The little otter was found stranded by strong currents near Homer, Alaska, when she was just 5 weeks old.
Baby otters typically stay with their mothers for the first six months, and moms carry pups on their bellies so they can nurse and groom them.
If a mother otter has to dive down for food, she may wrap her baby in kelp to keep it from drifting away.
Cinder was found alone, dehydrated and underweight, by rescuers on Aug. 18. She was transferred to the Alaska SeaLife Center in Seward, where she learned how to drink out of a bottle and began to get stronger.
On Sept. 7, Cinder was flown to SeaWorld in San Diego so that she could be cared for in the facility's sea otter nursery. Her human caregivers are helping Cinder learn how to swim and groom herself.
"As soon as the pup arrived, we started a 24-hour watch with our most experienced animal care staff and our rescue team working together," said Bill Hoffman, SeaWorld San Diego's assistant curator of animal training. "The pup eats every three hours and needs constant care including grooming, cleaning and just making sure that she is meeting all those landmarks."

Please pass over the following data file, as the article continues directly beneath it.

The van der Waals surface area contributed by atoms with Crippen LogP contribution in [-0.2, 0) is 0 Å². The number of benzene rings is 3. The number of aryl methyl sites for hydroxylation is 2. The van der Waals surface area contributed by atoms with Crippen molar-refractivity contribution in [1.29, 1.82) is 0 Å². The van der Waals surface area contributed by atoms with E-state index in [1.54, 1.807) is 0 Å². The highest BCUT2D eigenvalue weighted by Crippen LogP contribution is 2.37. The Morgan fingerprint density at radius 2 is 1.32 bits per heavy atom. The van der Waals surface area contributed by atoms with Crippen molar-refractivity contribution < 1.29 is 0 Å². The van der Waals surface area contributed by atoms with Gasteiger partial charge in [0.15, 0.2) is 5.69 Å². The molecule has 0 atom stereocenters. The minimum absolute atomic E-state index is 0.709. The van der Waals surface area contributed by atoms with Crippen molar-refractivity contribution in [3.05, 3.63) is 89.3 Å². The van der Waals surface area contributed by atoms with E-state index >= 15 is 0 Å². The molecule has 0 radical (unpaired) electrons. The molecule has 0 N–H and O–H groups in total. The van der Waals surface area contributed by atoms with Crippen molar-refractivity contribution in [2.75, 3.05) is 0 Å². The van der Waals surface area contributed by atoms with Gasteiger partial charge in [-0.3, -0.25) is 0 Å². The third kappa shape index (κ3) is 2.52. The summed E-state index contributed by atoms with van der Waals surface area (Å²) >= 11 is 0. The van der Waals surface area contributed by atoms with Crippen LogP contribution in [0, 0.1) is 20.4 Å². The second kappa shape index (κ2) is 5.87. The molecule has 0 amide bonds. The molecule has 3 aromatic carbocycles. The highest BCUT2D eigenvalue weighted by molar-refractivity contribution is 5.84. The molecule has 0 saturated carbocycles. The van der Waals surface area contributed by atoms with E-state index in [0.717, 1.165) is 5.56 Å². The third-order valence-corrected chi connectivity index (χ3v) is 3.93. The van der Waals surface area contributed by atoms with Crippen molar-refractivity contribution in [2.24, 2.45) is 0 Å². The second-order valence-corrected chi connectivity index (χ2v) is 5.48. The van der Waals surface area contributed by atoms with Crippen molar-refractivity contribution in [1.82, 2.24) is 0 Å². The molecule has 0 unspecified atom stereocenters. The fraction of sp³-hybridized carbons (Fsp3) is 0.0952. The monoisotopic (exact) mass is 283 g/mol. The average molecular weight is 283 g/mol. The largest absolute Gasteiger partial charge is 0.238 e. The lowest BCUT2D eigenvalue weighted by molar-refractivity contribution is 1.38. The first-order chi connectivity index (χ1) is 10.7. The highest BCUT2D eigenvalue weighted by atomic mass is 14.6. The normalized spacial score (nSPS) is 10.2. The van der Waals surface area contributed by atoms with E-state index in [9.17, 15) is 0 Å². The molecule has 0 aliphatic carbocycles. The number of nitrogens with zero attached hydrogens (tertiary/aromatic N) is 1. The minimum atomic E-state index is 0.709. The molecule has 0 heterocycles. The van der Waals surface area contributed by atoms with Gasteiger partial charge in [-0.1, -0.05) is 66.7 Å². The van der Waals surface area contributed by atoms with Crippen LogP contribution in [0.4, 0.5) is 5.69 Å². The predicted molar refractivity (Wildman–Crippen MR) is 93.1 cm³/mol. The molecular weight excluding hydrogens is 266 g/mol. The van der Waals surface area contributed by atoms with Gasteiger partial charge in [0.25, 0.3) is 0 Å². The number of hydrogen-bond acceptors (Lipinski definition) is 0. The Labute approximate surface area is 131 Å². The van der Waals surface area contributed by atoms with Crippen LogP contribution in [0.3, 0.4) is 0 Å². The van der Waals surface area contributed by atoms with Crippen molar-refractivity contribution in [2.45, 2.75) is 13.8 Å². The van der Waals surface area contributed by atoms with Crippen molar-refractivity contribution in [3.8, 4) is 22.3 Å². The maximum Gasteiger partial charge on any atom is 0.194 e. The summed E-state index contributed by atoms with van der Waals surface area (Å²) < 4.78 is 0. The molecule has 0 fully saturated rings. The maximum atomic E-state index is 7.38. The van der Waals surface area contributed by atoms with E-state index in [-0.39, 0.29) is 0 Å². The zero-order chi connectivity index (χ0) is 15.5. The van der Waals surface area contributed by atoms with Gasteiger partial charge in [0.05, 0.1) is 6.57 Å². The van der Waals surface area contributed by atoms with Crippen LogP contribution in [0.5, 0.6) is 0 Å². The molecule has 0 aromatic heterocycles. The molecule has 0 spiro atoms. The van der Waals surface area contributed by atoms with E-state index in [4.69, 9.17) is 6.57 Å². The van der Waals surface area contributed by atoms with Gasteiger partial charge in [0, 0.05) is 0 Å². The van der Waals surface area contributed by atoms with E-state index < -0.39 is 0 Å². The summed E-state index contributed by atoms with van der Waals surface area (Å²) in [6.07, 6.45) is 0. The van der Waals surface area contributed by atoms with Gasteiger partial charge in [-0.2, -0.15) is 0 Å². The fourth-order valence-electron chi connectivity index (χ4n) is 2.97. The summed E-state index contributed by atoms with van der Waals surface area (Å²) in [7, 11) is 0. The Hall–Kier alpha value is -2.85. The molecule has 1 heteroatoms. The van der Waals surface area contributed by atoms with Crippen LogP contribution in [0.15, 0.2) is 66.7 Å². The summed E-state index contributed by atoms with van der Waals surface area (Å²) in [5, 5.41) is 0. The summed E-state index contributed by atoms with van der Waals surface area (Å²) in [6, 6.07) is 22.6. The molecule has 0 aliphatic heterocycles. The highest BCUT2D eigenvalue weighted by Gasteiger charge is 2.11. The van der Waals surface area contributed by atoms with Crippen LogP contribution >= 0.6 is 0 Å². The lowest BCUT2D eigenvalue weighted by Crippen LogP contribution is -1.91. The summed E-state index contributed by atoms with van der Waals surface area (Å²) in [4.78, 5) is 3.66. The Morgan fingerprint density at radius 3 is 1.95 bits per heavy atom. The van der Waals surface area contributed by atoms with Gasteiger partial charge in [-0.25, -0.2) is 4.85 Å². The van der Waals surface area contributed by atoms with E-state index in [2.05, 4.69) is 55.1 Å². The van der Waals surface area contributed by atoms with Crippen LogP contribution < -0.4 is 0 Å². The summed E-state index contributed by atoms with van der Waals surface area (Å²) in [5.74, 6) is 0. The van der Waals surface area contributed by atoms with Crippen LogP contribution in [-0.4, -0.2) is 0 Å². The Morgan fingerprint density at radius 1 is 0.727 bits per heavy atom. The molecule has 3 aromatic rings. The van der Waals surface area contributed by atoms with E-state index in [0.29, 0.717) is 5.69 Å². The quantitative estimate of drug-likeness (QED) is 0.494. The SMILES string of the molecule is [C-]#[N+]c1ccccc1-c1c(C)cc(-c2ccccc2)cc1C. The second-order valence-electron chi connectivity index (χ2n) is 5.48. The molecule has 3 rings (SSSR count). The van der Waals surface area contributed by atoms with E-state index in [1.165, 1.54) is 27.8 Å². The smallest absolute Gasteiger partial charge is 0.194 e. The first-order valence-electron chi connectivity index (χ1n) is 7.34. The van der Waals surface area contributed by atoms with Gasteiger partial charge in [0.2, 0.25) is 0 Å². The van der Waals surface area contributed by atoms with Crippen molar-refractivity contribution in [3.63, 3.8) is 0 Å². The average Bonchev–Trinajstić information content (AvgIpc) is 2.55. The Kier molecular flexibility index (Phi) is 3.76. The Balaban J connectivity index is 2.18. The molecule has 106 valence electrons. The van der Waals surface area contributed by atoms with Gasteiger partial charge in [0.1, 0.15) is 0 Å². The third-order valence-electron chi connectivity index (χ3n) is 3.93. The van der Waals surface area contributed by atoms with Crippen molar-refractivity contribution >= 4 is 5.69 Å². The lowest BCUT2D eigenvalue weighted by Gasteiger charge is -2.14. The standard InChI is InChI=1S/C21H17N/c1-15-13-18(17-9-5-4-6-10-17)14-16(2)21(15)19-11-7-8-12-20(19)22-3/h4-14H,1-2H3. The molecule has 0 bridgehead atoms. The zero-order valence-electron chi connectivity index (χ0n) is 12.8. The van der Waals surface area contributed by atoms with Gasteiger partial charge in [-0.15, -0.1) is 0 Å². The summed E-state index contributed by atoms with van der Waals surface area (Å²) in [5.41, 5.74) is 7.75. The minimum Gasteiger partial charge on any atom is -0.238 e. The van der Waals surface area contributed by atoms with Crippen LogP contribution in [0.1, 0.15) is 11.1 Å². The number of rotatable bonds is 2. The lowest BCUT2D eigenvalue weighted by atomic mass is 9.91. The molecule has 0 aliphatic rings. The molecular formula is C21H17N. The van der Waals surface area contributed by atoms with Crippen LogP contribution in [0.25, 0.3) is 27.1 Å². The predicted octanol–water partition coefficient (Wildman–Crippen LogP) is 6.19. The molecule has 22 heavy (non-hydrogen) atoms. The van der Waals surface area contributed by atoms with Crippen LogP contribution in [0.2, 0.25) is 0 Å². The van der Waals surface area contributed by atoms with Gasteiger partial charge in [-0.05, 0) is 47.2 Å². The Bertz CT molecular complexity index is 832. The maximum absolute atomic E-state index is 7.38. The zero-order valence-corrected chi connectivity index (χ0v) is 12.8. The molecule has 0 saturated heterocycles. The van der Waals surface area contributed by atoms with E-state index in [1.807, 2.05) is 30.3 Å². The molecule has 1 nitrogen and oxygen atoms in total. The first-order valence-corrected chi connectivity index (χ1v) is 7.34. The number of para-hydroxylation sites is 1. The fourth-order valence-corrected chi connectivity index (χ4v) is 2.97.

So far, Cinder is thriving, he added.
"We've seen some growth, we've seen an increase in weight and appetite, and she seems to be getting used to her new surroundings very well," Hoffman said.
When she is a little older, she will be introduced to SeaWorld's four other female sea otters: Mocha, Coco, Clover and Pumpkin. Because she was deemed non-releasable by the U.S. Fish and Wildlife Service when she was rescued, Cinder will continue to live at SeaWorld.